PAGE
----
Breast Cancer Screening Rates
Breast cancer screening means checking a woman's breasts for cancer before there are signs or symptoms of the disease. A mammogram is an X-ray of the breast. Mammograms are the best way to find breast cancer early when it is easier to treat and before it is big enough to feel or cause symptoms. Having regular mammograms can lower the risk of dying from breast cancer.
Source for graph data: Centers for Disease Control and Prevention (CDC). Cancer screening—United States, 2010. MMWR 2012;61(3):41–45.
Mammography Percentages by Race and Ethnicity
The graph below shows the percentage of women aged 50–74 years who had a mammogram in the last two years, grouped by race and ethnicity.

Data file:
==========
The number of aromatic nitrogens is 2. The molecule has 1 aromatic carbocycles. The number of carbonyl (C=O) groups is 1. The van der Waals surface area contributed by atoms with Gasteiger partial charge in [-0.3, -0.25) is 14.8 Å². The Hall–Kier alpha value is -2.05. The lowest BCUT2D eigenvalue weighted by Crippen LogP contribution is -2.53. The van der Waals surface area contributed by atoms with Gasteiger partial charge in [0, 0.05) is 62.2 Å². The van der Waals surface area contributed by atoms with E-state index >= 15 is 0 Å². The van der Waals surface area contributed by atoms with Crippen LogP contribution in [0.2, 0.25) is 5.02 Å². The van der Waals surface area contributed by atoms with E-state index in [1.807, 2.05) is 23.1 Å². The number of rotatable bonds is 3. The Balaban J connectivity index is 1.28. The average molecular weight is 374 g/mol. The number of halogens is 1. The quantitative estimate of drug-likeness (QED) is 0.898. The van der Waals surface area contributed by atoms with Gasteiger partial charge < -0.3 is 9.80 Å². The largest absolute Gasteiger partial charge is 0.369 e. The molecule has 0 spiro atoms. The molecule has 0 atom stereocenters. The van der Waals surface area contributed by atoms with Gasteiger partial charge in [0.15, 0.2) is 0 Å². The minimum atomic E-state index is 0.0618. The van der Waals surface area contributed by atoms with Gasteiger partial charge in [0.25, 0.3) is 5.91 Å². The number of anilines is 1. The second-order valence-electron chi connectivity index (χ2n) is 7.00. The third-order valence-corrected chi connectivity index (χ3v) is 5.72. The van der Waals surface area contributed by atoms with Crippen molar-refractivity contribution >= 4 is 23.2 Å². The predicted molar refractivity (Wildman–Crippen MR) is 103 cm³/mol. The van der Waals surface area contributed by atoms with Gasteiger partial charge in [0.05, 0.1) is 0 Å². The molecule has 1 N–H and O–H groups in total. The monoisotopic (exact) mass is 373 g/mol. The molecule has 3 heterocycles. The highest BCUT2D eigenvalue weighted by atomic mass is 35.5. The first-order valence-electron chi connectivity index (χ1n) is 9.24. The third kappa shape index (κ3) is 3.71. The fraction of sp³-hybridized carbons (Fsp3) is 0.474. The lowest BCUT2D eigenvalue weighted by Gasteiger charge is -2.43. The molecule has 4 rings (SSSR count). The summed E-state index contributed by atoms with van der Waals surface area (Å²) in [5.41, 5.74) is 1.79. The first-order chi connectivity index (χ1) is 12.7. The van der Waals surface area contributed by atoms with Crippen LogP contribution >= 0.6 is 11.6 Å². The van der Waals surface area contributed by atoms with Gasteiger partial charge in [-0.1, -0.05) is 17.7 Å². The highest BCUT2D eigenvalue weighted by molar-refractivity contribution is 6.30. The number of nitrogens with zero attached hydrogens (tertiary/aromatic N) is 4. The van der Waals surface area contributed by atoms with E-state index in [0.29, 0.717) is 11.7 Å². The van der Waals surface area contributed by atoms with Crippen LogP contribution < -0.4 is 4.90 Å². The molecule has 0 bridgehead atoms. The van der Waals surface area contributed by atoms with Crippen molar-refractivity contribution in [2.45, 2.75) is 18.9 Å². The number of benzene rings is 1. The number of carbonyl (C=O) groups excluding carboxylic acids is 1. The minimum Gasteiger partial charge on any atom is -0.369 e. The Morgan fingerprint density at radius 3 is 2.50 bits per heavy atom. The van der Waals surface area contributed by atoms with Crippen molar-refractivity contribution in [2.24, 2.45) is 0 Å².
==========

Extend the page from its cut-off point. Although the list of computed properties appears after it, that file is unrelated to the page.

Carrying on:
Women aged 50–74 years who reported having a mammogram within the past 2 years, by race and ethnicity, in 2010
|Race or Ethnicity||Percentage|
|American Indian/Alaska Native||69.4|
- Mammography / Breast Cancer FastStats
- Differences in knowledge of breast cancer screening among African American, Arab American, and Latina women.
- Misclassification of survey responses and black-white disparity in mammography use, Behavioral Risk Factor Surveillance System, 1995–2006.
- Surveillance of health status in minority communities: Racial and Ethnic Approaches to Community Health Across the U.S. (REACH U.S.) risk factor survey, United States, 2009.
- Find a mammography facility in your state or territory